# Some good `forever` options.
    FOREVER_OPTS = -p ./logs  \
                    -l server_out.log \
                    -o ./logs/server_out.log \
                    -e ./logs/server_err.log \
                    --append \
                    --plain \
                    --minUptime 1000 \
                    --spinSleepTime 1000
    
    start: setup/dirs
        # starting app in server mode
        $(NODE_EXEC) $(NODE_MODS)/forever $(FOREVER_OPTS) $@ server.js
    
    stop:
        # stopping app in server mode
        $(NODE_EXEC) $(NODE_MODS)/forever $(FOREVER_OPTS) $@ server.js
    
    restart: setup/dirs
        # restarting app in server mode
        $(NODE_EXEC) $(NODE_MODS)/forever $(FOREVER_OPTS) $@ server.js
    
    setup/dirs:
        # creating required directories for `forever`
        mkdir -p logs pids
    

Get the gist.

Installing Node.js from Source

Note: This has been tested on Ubuntu 12.01. It should also work on most CentOS (Redhat) version and Mac's, but I haven't personally tested it.

Copy and save this to a script called something like install_node.sh and run bash install_node.sh. It expects sudo access.

#!/usr/bin/env bash
set -x
cd /tmp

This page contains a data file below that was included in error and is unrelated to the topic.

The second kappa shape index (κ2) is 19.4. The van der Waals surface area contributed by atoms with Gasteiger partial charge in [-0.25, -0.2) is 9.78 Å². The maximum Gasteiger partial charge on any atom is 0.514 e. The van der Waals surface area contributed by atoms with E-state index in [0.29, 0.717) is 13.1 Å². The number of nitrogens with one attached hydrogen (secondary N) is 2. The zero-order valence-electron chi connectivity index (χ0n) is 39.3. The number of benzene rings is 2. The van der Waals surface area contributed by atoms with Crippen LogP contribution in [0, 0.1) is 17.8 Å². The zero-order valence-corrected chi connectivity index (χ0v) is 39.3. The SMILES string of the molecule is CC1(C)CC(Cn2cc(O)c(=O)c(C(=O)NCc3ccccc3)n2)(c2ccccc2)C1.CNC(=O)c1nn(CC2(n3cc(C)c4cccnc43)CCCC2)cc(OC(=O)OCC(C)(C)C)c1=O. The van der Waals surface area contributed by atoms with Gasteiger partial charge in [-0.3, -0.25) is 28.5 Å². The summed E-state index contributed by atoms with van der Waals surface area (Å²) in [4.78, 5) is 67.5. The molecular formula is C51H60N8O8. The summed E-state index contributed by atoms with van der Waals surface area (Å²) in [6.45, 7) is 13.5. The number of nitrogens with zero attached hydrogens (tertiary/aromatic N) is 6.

rm -rf node

set -ue
git clone git://github.com/joyent/node.git

cd node
git checkout v0.10.20

./configure --prefix=/usr
make
sudo make install

# vim: ft=sh:

Get the gist.

Clustering in Node.js

I recently had to setup a Node.js application for production deployment... I come from the Ruby world, so I wanted my end product to be something like what you get when using Unicorn. Here's a little walk through.

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Published on in Node.js

Hello World: Sinatra vs. Node.js

Sinatra

require 'sinatra'
get '/' do
  "Hello World"
end

Express

var app = require('express');
app.get('/', function(req, res) {
    res.send("Hello World!");
});
app.listen(8000);

Installing Node.js on CentOS

I wrote the following script to install Node.js on CentOS to handle a Rails missing a JavaScript runtime environment error.

#!/usr/bin/env bash
set -ue
sudo echo "Ensure sudo access."
sudo touch /etc/yum.repos.d/naulinux-extras.repo
sudo sh -c "echo '[naulinux-extras]
name=NauLinux Extras
baseurl=http://downloads.naulinux.ru/pub/NauLinux/6.2/\$basearch/Extras/RPMS/
enabled=0
gpgcheck=1
gpgkey=http://downloads.naulinux.ru/pub/NauLinux/RPM-GPG-KEY-linux-ink
' > /etc/yum.repos.d/naulinux-extras.repo"
sudo yum --enablerepo=naulinux-extras install nodejs